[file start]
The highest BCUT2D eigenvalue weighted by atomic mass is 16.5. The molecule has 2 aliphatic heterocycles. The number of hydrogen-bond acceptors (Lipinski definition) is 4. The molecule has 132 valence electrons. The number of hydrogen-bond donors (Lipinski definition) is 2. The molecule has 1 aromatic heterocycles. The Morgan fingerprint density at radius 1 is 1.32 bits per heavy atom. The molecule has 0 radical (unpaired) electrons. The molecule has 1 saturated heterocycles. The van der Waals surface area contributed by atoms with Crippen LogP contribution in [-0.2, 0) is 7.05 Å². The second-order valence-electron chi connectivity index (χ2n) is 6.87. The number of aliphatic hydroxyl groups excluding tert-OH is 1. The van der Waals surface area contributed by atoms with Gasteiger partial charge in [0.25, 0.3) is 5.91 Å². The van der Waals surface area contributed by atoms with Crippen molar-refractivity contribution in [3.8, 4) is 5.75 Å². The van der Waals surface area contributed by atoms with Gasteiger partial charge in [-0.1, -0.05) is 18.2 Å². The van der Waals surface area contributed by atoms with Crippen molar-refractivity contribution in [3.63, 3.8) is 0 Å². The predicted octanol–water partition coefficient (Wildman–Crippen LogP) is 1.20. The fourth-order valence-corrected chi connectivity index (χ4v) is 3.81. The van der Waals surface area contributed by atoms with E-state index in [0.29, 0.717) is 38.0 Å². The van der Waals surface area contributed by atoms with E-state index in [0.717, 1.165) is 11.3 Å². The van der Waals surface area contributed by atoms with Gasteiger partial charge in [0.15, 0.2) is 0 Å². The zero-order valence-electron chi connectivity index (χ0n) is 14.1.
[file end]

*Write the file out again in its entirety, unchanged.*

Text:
The highest BCUT2D eigenvalue weighted by atomic mass is 16.5. The molecule has 2 aliphatic heterocycles. The number of hydrogen-bond acceptors (Lipinski definition) is 4. The molecule has 132 valence electrons. The number of hydrogen-bond donors (Lipinski definition) is 2. The molecule has 1 aromatic heterocycles. The Morgan fingerprint density at radius 1 is 1.32 bits per heavy atom. The molecule has 0 radical (unpaired) electrons. The molecule has 1 saturated heterocycles. The van der Waals surface area contributed by atoms with Crippen LogP contribution in [-0.2, 0) is 7.05 Å². The second-order valence-electron chi connectivity index (χ2n) is 6.87. The number of aliphatic hydroxyl groups excluding tert-OH is 1. The van der Waals surface area contributed by atoms with Gasteiger partial charge in [0.25, 0.3) is 5.91 Å². The van der Waals surface area contributed by atoms with Crippen molar-refractivity contribution in [3.8, 4) is 5.75 Å². The van der Waals surface area contributed by atoms with Gasteiger partial charge in [-0.1, -0.05) is 18.2 Å². The van der Waals surface area contributed by atoms with Crippen molar-refractivity contribution in [3.63, 3.8) is 0 Å². The predicted octanol–water partition coefficient (Wildman–Crippen LogP) is 1.20. The fourth-order valence-corrected chi connectivity index (χ4v) is 3.81. The van der Waals surface area contributed by atoms with E-state index in [0.29, 0.717) is 38.0 Å². The van der Waals surface area contributed by atoms with E-state index in [0.717, 1.165) is 11.3 Å². The van der Waals surface area contributed by atoms with Gasteiger partial charge in [0.15, 0.2) is 0 Å². The zero-order valence-electron chi connectivity index (χ0n) is 14.1.